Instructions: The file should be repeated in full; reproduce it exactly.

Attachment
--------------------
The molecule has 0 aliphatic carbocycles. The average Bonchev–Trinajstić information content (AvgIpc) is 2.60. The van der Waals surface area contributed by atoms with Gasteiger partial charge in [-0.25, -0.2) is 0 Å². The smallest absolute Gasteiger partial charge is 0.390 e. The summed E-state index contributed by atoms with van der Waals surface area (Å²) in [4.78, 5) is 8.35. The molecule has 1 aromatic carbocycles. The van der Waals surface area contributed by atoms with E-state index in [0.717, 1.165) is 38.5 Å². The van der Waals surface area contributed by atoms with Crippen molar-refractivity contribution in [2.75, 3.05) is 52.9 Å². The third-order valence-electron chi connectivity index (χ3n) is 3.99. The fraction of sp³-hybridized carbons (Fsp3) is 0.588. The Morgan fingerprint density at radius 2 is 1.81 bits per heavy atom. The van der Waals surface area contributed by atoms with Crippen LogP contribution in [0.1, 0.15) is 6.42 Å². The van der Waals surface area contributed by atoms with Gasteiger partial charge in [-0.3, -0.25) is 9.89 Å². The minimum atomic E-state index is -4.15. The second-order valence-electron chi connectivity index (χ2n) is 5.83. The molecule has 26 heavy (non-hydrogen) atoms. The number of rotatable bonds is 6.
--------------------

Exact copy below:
The molecule has 0 aliphatic carbocycles. The average Bonchev–Trinajstić information content (AvgIpc) is 2.60. The van der Waals surface area contributed by atoms with Gasteiger partial charge in [-0.25, -0.2) is 0 Å². The smallest absolute Gasteiger partial charge is 0.390 e. The summed E-state index contributed by atoms with van der Waals surface area (Å²) in [4.78, 5) is 8.35. The molecule has 1 aromatic carbocycles. The van der Waals surface area contributed by atoms with E-state index in [0.717, 1.165) is 38.5 Å². The van der Waals surface area contributed by atoms with Crippen molar-refractivity contribution in [2.75, 3.05) is 52.9 Å². The third-order valence-electron chi connectivity index (χ3n) is 3.99. The fraction of sp³-hybridized carbons (Fsp3) is 0.588. The Morgan fingerprint density at radius 2 is 1.81 bits per heavy atom. The van der Waals surface area contributed by atoms with Crippen LogP contribution in [0.1, 0.15) is 6.42 Å². The van der Waals surface area contributed by atoms with Gasteiger partial charge in [-0.3, -0.25) is 9.89 Å². The minimum atomic E-state index is -4.15. The second-order valence-electron chi connectivity index (χ2n) is 5.83. The molecule has 26 heavy (non-hydrogen) atoms. The number of rotatable bonds is 6.